During a walk through an Atlanta park 4 years ago, Robert Kennedy caught site of a blue towel that appeared to be covering something. What the 60-year-old man found under the towel, changed his life forever.
Barely alive and severely beaten, a 9-year-old Australian Shepard mix, was shivering underneath the towel. Kennedy scooped up the poor animal and brought him to the closest veterinarian's office and urged him to do whatever he could to save the dog.
Stephen Pope, the medical director at VCA Pets Are People Too in Dunwoody, described the dog as thin, clearly in shock from the trauma, and unresponsive.
Murphy, as the dog became known as, was immediately rushed into surgery to repair his severely damaged skull and jaw and to remove his damaged left eye. He was then placed on a variety of medications and placed under careful watch while he recuperated.
The dog not only recovered, he was a medical marvel to those who knew his plight. Murphy was sent home on just the eighth day of his stay at the vet.
“I hope if I ever have any challenges, I can recover like him,” Kennedy says Murphy. “I take my cues from Murphy, and he has forgotten all about it.”
Luckily, Murphy suffers from no serious neurological damage following his beating.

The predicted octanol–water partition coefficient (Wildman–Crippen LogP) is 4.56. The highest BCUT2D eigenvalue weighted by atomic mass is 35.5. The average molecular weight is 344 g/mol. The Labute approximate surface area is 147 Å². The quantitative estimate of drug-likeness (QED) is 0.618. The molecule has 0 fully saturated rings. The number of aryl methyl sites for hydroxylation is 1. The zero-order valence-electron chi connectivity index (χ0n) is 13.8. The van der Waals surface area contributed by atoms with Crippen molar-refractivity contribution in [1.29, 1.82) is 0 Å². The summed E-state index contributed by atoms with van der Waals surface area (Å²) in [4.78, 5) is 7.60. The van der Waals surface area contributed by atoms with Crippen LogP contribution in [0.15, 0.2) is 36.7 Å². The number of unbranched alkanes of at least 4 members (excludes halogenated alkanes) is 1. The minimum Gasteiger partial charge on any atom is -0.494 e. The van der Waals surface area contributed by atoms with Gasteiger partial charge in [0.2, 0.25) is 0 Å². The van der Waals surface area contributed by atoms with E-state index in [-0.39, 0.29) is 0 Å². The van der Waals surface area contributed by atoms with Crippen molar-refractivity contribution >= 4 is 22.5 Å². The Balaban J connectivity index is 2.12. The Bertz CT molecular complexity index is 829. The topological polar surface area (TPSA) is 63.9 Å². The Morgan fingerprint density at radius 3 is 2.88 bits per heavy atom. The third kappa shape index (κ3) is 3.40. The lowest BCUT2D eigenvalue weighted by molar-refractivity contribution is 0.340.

The veterinarian states that much of Murphy's recovery has to do with the $10,000 worth of care and twice-daily visits from Mr. Kennedy. This caring man has truly brought out the best in a dog who truly deserved love.
Kennedy also treated Murphy for other lingering health problems, such as being underweight and battling a skin condition. Under Kennedy’s care, Murphy has plumped up from 38 pounds to a healthy 53 pounds. His once-bald tail and patchy fur now gleam from daily fish oil treatments and regular brushing.
The caring man was overwhelmed by how many people responded to Murphy’s case. He set up a trust fund for the dog’s care after offers to help poured in from 30 states, Puerto Rico and Canada. He raised $38,000 — money that will last throughout Murphy’s life and then go to nonprofit pet rescue groups.
But Kennedy isn't doing any of this for attention. After setting up the trust fund, he has rejected numerous offers from TV stations and shows, including the "Ellen DeGeneres show."
An investigation proved that Atlanta resident, Joe Waters, decided to bash his dog, then named Austin, twice in the head with a sledgehammer and then abandon him in the park.
The jury convicted Waters of a felony and two misdemeanors in what he described as a mercy attack when he mistakenly thought his pet had been poisoned.
Just moments before the judge sentenced Waters to one year in jail, a prosecutor presented Kennedy with notarized papers. Murphy was now officially his!
Happy endings can happen!